British Labour MEP Theresa Griffin opened the meeting by outlining a concrete goal: that CCS could account for 4% of Europe’s greenhouse gas emission reductions in the year 2030 – if we get going now. As calculated by the Commission’s technology platform for CCS, the Zero Emissions Platform (ZEP), this 4% represents some 222 Mt of CO2. The contribution that can be made by industry to reduce Europe’s emissions is thereby clear.
The presentations from both the Teesside Collective (UK) and ROAD (Netherlands) focussed on the need to ensure funding mechanisms for CCS, pointing out that the UK is leading in Europe in CCS deployment thanks to a number of measures including a CO2 floor price and Contracts for Difference (CfD).
On the point of financing, Green MEP Claude Turmes turned the discussion to the CO2 price. Turmes noted the calls for a strenghtened European Emissions Trading System (ETS), but also pointed out that it was industrial sectors themselves who negotiated all the loopholes to the ETS which are now contributing to a carbon price too low to incentivise, or provide income through the NER scheme, to drive CCS.
While Bellona is positive on the process of reforming the ETS, details of which are currently being negotiated, there is also concern that the reforms do not go far enough nor soon enough. But the prospect of the Innovation and Modernisation Funds, especially if they can be combined, to fund CCS projects and infrastructure is welcome. Bellona addresses this opportunity in its response to the ETS Directive consultation.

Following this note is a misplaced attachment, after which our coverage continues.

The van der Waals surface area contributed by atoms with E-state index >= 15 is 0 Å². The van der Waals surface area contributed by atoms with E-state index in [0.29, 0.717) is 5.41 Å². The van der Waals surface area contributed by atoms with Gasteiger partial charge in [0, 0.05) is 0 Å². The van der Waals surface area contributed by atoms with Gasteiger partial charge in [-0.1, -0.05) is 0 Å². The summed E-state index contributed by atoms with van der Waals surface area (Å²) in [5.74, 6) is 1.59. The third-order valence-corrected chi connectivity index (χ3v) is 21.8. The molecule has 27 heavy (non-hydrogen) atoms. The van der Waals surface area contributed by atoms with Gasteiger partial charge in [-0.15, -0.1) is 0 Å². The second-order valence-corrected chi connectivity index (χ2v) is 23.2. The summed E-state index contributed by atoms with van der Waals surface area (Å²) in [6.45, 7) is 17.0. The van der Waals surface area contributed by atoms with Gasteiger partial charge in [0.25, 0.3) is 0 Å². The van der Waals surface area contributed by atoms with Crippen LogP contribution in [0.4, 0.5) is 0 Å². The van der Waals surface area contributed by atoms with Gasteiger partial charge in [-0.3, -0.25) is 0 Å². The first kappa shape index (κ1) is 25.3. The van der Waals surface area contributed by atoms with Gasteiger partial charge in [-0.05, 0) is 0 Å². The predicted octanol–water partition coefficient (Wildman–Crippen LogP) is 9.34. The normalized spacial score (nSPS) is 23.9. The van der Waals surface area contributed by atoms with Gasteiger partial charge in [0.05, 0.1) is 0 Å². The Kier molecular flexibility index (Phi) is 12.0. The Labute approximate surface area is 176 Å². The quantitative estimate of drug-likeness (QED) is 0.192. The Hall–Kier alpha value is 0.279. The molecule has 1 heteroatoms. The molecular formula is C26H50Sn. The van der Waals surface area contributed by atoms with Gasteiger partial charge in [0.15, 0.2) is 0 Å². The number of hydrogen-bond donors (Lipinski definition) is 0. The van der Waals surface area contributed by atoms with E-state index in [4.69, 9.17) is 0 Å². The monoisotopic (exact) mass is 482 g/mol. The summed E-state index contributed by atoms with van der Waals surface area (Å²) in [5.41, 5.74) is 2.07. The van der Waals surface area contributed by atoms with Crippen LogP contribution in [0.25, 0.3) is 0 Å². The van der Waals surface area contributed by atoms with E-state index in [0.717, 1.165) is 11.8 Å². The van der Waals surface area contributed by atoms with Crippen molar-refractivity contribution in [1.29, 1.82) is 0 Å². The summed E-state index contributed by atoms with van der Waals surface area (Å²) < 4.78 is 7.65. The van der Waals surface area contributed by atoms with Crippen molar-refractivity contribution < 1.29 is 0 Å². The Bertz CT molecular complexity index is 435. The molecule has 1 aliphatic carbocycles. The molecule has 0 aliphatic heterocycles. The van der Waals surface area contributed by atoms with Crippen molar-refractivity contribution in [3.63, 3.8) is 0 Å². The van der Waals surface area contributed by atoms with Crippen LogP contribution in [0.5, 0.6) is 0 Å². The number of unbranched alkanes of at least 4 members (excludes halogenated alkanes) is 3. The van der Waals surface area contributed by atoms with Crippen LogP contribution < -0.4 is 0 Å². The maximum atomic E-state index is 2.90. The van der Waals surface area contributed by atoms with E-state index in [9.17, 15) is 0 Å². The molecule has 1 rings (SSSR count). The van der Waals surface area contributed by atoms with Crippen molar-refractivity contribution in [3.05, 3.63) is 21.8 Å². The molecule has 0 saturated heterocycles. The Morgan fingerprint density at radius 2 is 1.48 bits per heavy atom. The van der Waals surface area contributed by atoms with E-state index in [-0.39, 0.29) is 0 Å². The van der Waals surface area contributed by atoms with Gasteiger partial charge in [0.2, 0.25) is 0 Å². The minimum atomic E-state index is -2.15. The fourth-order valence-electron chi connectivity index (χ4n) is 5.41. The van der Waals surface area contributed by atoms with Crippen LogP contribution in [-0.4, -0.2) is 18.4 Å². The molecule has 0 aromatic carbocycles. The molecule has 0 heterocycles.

Visibility of the challenges of the low CO2 price and related CCS funding mechanisms was one issue CCS proponents raised for policy makers to tackle. Another was the role of Member States or regions in driving CCS. The recently released heavy industry decarbonisation roadmaps by the UK were brought up as an example of how national governments could help signal the way forward for industry. But equally and perhaps more important will be the engagement of regional initiatives on CCS, as represented by the Teesside Collective and in Rotterdam with ROAD, but also as seen in Antwerp, Grangemouth and Norway.
British Labour MEP Jude Kirton-Darling concluded the event by remarking on the big decisions that lie ahead of European policy makers – energy union, energy security, 2030 and COP 21 in Paris – welcoming proposals and amendments to ensure CCS is part of this picture. Because, as she noted, CCS lies somewhere in that «black box» of solutions we need to square climate action with industry and growth.